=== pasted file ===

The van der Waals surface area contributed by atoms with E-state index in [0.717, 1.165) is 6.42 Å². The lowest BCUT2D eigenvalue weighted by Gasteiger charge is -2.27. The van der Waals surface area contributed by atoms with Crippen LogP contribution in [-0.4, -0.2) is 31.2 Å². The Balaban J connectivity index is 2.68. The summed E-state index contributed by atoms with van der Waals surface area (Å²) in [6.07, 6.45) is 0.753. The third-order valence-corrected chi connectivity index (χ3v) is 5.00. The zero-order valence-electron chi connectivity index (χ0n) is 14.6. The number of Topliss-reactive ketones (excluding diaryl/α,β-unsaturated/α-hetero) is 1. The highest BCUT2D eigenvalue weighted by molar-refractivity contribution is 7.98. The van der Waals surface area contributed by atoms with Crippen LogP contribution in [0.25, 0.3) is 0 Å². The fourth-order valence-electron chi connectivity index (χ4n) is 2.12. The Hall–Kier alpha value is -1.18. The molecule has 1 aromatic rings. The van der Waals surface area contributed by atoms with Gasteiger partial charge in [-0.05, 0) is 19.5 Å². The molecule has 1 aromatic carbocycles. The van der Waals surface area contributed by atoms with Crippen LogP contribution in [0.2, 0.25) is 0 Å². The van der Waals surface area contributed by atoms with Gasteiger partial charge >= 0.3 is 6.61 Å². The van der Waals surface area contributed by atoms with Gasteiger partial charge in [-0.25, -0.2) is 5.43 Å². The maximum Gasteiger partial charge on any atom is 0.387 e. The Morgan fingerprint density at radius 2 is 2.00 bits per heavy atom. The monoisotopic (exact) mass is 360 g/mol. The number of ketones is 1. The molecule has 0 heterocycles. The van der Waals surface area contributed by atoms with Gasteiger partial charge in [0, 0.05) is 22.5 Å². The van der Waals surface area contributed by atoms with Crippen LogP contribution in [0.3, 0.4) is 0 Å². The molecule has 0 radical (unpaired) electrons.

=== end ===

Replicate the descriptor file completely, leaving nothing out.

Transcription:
The van der Waals surface area contributed by atoms with E-state index in [0.717, 1.165) is 6.42 Å². The lowest BCUT2D eigenvalue weighted by Gasteiger charge is -2.27. The van der Waals surface area contributed by atoms with Crippen LogP contribution in [-0.4, -0.2) is 31.2 Å². The Balaban J connectivity index is 2.68. The summed E-state index contributed by atoms with van der Waals surface area (Å²) in [6.07, 6.45) is 0.753. The third-order valence-corrected chi connectivity index (χ3v) is 5.00. The zero-order valence-electron chi connectivity index (χ0n) is 14.6. The number of Topliss-reactive ketones (excluding diaryl/α,β-unsaturated/α-hetero) is 1. The highest BCUT2D eigenvalue weighted by molar-refractivity contribution is 7.98. The van der Waals surface area contributed by atoms with Crippen LogP contribution in [0.25, 0.3) is 0 Å². The fourth-order valence-electron chi connectivity index (χ4n) is 2.12. The Hall–Kier alpha value is -1.18. The molecule has 1 aromatic rings. The van der Waals surface area contributed by atoms with Gasteiger partial charge in [-0.05, 0) is 19.5 Å². The molecule has 1 aromatic carbocycles. The van der Waals surface area contributed by atoms with Crippen LogP contribution in [0.2, 0.25) is 0 Å². The van der Waals surface area contributed by atoms with Gasteiger partial charge >= 0.3 is 6.61 Å². The van der Waals surface area contributed by atoms with Gasteiger partial charge in [-0.25, -0.2) is 5.43 Å². The maximum Gasteiger partial charge on any atom is 0.387 e. The Morgan fingerprint density at radius 2 is 2.00 bits per heavy atom. The monoisotopic (exact) mass is 360 g/mol. The number of ketones is 1. The molecule has 0 heterocycles. The van der Waals surface area contributed by atoms with Gasteiger partial charge in [0, 0.05) is 22.5 Å². The van der Waals surface area contributed by atoms with Crippen LogP contribution in [0.3, 0.4) is 0 Å². The molecule has 0 radical (unpaired) electrons.